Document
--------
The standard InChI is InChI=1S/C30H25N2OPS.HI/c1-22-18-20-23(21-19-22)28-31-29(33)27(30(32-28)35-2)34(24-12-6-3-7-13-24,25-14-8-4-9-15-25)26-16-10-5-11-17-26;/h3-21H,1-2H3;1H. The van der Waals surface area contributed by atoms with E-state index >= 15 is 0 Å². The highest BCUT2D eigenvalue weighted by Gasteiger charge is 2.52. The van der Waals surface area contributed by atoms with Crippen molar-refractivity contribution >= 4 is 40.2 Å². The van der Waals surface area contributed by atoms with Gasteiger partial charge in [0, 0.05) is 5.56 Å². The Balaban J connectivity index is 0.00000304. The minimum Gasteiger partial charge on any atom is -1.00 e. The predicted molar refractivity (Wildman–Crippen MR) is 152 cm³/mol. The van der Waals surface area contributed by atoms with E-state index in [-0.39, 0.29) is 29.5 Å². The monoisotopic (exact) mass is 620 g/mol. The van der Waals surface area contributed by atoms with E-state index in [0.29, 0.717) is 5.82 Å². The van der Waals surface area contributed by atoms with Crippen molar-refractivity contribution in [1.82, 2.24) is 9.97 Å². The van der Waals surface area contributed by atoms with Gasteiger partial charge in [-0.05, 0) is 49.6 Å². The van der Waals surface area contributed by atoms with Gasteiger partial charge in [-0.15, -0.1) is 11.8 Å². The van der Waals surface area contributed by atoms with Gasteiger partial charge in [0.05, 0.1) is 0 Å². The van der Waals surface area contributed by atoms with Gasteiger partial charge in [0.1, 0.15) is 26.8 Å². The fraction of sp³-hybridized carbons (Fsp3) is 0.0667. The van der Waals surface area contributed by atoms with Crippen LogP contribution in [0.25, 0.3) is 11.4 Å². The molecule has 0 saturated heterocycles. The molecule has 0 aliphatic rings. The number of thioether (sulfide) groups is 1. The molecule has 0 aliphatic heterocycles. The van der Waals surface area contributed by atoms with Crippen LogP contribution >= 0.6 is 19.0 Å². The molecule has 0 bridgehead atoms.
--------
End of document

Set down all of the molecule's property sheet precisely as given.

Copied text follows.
The standard InChI is InChI=1S/C30H25N2OPS.HI/c1-22-18-20-23(21-19-22)28-31-29(33)27(30(32-28)35-2)34(24-12-6-3-7-13-24,25-14-8-4-9-15-25)26-16-10-5-11-17-26;/h3-21H,1-2H3;1H. The van der Waals surface area contributed by atoms with E-state index >= 15 is 0 Å². The highest BCUT2D eigenvalue weighted by Gasteiger charge is 2.52. The van der Waals surface area contributed by atoms with Crippen molar-refractivity contribution >= 4 is 40.2 Å². The van der Waals surface area contributed by atoms with Gasteiger partial charge in [0, 0.05) is 5.56 Å². The Balaban J connectivity index is 0.00000304. The minimum Gasteiger partial charge on any atom is -1.00 e. The predicted molar refractivity (Wildman–Crippen MR) is 152 cm³/mol. The van der Waals surface area contributed by atoms with E-state index in [-0.39, 0.29) is 29.5 Å². The monoisotopic (exact) mass is 620 g/mol. The van der Waals surface area contributed by atoms with E-state index in [0.29, 0.717) is 5.82 Å². The van der Waals surface area contributed by atoms with Crippen molar-refractivity contribution in [1.82, 2.24) is 9.97 Å². The van der Waals surface area contributed by atoms with Gasteiger partial charge in [-0.05, 0) is 49.6 Å². The van der Waals surface area contributed by atoms with Gasteiger partial charge in [-0.15, -0.1) is 11.8 Å². The van der Waals surface area contributed by atoms with Gasteiger partial charge in [0.05, 0.1) is 0 Å². The van der Waals surface area contributed by atoms with Gasteiger partial charge in [0.1, 0.15) is 26.8 Å². The fraction of sp³-hybridized carbons (Fsp3) is 0.0667. The van der Waals surface area contributed by atoms with Crippen LogP contribution in [0.25, 0.3) is 11.4 Å². The molecule has 0 saturated heterocycles. The molecule has 0 aliphatic rings. The number of thioether (sulfide) groups is 1. The molecule has 0 aliphatic heterocycles. The van der Waals surface area contributed by atoms with Crippen LogP contribution >= 0.6 is 19.0 Å². The molecule has 0 bridgehead atoms.